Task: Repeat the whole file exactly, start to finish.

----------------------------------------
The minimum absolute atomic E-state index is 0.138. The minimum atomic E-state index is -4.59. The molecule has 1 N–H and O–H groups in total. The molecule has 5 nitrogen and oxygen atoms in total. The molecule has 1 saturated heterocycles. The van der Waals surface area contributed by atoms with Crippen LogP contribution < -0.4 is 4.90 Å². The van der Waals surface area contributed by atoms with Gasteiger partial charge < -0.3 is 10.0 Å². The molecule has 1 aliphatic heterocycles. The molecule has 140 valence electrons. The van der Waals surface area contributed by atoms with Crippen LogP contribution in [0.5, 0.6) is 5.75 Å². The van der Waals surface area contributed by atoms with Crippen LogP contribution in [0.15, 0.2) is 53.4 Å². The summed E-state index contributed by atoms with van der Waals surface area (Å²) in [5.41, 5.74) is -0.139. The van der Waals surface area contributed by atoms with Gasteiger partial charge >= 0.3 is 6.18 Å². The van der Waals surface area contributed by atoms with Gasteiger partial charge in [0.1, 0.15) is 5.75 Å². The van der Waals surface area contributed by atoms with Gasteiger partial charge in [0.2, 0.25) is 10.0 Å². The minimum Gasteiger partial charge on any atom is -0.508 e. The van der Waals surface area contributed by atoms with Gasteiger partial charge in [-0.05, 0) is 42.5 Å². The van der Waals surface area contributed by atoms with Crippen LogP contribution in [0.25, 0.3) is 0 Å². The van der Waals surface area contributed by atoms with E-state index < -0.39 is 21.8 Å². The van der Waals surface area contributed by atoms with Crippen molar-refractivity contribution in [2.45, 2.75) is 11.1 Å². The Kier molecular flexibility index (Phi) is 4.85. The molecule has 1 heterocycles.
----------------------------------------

The minimum absolute atomic E-state index is 0.138. The minimum atomic E-state index is -4.59. The molecule has 1 N–H and O–H groups in total. The molecule has 5 nitrogen and oxygen atoms in total. The molecule has 1 saturated heterocycles. The van der Waals surface area contributed by atoms with Crippen LogP contribution < -0.4 is 4.90 Å². The van der Waals surface area contributed by atoms with Gasteiger partial charge < -0.3 is 10.0 Å². The molecule has 1 aliphatic heterocycles. The molecule has 140 valence electrons. The van der Waals surface area contributed by atoms with Crippen LogP contribution in [0.5, 0.6) is 5.75 Å². The van der Waals surface area contributed by atoms with Crippen LogP contribution in [0.15, 0.2) is 53.4 Å². The summed E-state index contributed by atoms with van der Waals surface area (Å²) in [5.41, 5.74) is -0.139. The van der Waals surface area contributed by atoms with Gasteiger partial charge >= 0.3 is 6.18 Å². The van der Waals surface area contributed by atoms with Gasteiger partial charge in [0.1, 0.15) is 5.75 Å². The van der Waals surface area contributed by atoms with Gasteiger partial charge in [0.2, 0.25) is 10.0 Å². The minimum Gasteiger partial charge on any atom is -0.508 e. The van der Waals surface area contributed by atoms with Gasteiger partial charge in [-0.05, 0) is 42.5 Å². The van der Waals surface area contributed by atoms with Crippen LogP contribution in [0.25, 0.3) is 0 Å². The van der Waals surface area contributed by atoms with E-state index < -0.39 is 21.8 Å². The van der Waals surface area contributed by atoms with Crippen molar-refractivity contribution in [2.45, 2.75) is 11.1 Å². The Kier molecular flexibility index (Phi) is 4.85. The molecule has 1 heterocycles.